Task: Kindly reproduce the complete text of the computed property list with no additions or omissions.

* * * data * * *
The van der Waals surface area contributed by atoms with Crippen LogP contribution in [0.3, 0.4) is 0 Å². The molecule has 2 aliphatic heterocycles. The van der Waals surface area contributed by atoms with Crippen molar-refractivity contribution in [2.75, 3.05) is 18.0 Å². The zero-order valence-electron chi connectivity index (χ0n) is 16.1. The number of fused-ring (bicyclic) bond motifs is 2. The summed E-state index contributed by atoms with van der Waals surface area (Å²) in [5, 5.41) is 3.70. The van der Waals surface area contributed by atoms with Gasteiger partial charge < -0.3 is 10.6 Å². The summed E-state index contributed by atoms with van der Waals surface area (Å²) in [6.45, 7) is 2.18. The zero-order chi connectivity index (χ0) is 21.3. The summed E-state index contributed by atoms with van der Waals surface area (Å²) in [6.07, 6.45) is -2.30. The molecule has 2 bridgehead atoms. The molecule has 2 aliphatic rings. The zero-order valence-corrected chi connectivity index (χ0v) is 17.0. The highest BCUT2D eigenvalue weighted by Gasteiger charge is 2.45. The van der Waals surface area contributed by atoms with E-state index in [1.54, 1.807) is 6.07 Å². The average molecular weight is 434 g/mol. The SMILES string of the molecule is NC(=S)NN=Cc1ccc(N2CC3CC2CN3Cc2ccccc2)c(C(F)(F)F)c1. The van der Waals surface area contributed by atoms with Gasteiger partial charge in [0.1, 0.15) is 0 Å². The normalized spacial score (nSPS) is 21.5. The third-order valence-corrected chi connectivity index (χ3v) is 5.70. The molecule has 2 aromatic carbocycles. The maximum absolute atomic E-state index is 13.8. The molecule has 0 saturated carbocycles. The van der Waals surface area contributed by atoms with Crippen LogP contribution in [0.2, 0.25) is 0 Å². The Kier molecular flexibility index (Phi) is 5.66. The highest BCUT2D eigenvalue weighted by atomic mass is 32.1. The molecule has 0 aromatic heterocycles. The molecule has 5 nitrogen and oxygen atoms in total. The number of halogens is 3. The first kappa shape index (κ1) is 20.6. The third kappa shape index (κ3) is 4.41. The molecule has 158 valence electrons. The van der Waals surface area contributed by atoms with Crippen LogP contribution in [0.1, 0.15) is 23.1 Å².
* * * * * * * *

The van der Waals surface area contributed by atoms with Crippen LogP contribution in [0.3, 0.4) is 0 Å². The molecule has 2 aliphatic heterocycles. The van der Waals surface area contributed by atoms with Crippen molar-refractivity contribution in [2.75, 3.05) is 18.0 Å². The zero-order valence-electron chi connectivity index (χ0n) is 16.1. The number of fused-ring (bicyclic) bond motifs is 2. The summed E-state index contributed by atoms with van der Waals surface area (Å²) in [5, 5.41) is 3.70. The van der Waals surface area contributed by atoms with Gasteiger partial charge < -0.3 is 10.6 Å². The summed E-state index contributed by atoms with van der Waals surface area (Å²) in [6.45, 7) is 2.18. The zero-order chi connectivity index (χ0) is 21.3. The summed E-state index contributed by atoms with van der Waals surface area (Å²) in [6.07, 6.45) is -2.30. The molecule has 2 bridgehead atoms. The molecule has 2 aliphatic rings. The zero-order valence-corrected chi connectivity index (χ0v) is 17.0. The highest BCUT2D eigenvalue weighted by Gasteiger charge is 2.45. The van der Waals surface area contributed by atoms with E-state index in [1.54, 1.807) is 6.07 Å². The average molecular weight is 434 g/mol. The SMILES string of the molecule is NC(=S)NN=Cc1ccc(N2CC3CC2CN3Cc2ccccc2)c(C(F)(F)F)c1. The van der Waals surface area contributed by atoms with Gasteiger partial charge in [0.1, 0.15) is 0 Å². The normalized spacial score (nSPS) is 21.5. The third-order valence-corrected chi connectivity index (χ3v) is 5.70. The molecule has 2 aromatic carbocycles. The maximum absolute atomic E-state index is 13.8. The molecule has 0 saturated carbocycles. The van der Waals surface area contributed by atoms with Crippen LogP contribution in [0.2, 0.25) is 0 Å². The Kier molecular flexibility index (Phi) is 5.66. The highest BCUT2D eigenvalue weighted by atomic mass is 32.1. The molecule has 0 aromatic heterocycles. The molecule has 5 nitrogen and oxygen atoms in total. The number of halogens is 3. The first kappa shape index (κ1) is 20.6. The third kappa shape index (κ3) is 4.41. The molecule has 158 valence electrons. The van der Waals surface area contributed by atoms with Crippen LogP contribution in [0.1, 0.15) is 23.1 Å².